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relocation would cause a disruption to Joe’s mental health treatment and would cause him to lose contact with his local NA sponsor. In response to the counselor’s concerns, the County Division of Social Services social worker suggested some possibilities. First, Joe’s mental health diagnosis could qualify him for disability. The social worker also recommended that Joe contact the local faith- based organization, St. Dominic’s New Direction Center, for assistance. Although they do not house single males, they have an extensive network of volunteers, mentors, and donors who may financially support people in need. The County Division of Social Services social worker referred Joe to The Bridge Home, a local organization that helps reduce recidivism by offering reentry assistance to people seeking employment who have been previously incarcerated. They can assign a caseworker to help clients find jobs and they work with employers to hire those seeking reentry. Finally, the County Division of Social Services social work suggested that the counselor research Joe’s ability to remain in treatment at the hospital despite his lack of Medicaid coverage. The counselor agreed to assist Joe with these suggestions.

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Policy or Program?

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Policy or Program? Program Transcript RENATA A. HEDRINGTON JONES: The difference between a policy and a program is

that programs are based upon the policy. So the program can only move in the direction

that the policy mandates or dictates.

JOE N. SAVAGE, JR.: Typically, the policy comes first, as it defines the program. It

determines and defines the services that can be provided, who is eligible to receive

those services, as well as any additional eligibility criteria and the intended outcomes.

RENATA A. HEDRINGTON JONES: For instance, I have a program for children. If the

policy says that program for children must have a particular age group of staff working

with them with particular and specific skills, then that is what I must have for the

program.

Program does not dictate policy. Policy dictates how and why that program runs the way

it does and what's necessary to make that policy– or that program receive its licensing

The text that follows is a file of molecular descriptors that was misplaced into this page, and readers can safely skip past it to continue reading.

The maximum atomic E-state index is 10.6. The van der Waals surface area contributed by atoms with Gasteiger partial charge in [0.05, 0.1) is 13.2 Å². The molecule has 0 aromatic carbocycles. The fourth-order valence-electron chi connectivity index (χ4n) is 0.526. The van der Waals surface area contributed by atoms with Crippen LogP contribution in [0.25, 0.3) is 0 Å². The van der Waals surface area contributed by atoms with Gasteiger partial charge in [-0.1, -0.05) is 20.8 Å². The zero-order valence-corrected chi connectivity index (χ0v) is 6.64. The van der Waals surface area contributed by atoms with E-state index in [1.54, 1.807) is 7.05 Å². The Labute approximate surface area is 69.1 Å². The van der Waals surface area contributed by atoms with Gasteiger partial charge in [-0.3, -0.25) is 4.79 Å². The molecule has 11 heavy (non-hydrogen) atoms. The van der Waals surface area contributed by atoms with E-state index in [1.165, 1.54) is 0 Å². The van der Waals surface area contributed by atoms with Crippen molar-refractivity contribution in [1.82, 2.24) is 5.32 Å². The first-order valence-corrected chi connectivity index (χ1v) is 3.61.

and credentials.

JOE N. SAVAGE, JR.: An example from my field of work that highlights the difference

between a policy and a program is the McKinney-Vento Homeless Assistance Programs

Act. That is a policy that establishes the Continuum Of Care program. And the

Continuum Of Care program is responsible for providing emergency shelter, transitional

housing, permanent housing, and permanent supportive housing assistance to

homeless individuals and families.

The McKinney-Vento Act is what defines what the COC program can do. It defines

who's homeless and what that definition is. It defines how much rental assistance, how

long can their emergency shelter be provided. So the McKinney-Vento Act is the policy

that outlines what the COC program can do, who it can serve, and how much

assistance it can give.

RENATA A. HEDRINGTON JONES: What we really need to understand is policy guides

practice. That program is a practice. That policy tells that practice what's mandated,

what the law is, and how you violate the laws as well. So it's always good practice to

read the policy and procedures manual, so that you are ensured what your roles and

responsibilities are in the specific environment with you are working.

Policy or Program?

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The program provides you the environment. The policy tells you how that environment

is supposed to function, what services it's supposed to provide, how they're supposed to

provide them, and when and how long.

KEN LARIMORE: I want to look at the difference between policy and program. If we

could compare this to a car, the car is the program. And the policy is what drives the

car, or what drives our program. And if our policies are bad, our car is not going to get

where it needs to go, which means our clients are not going to get the services that they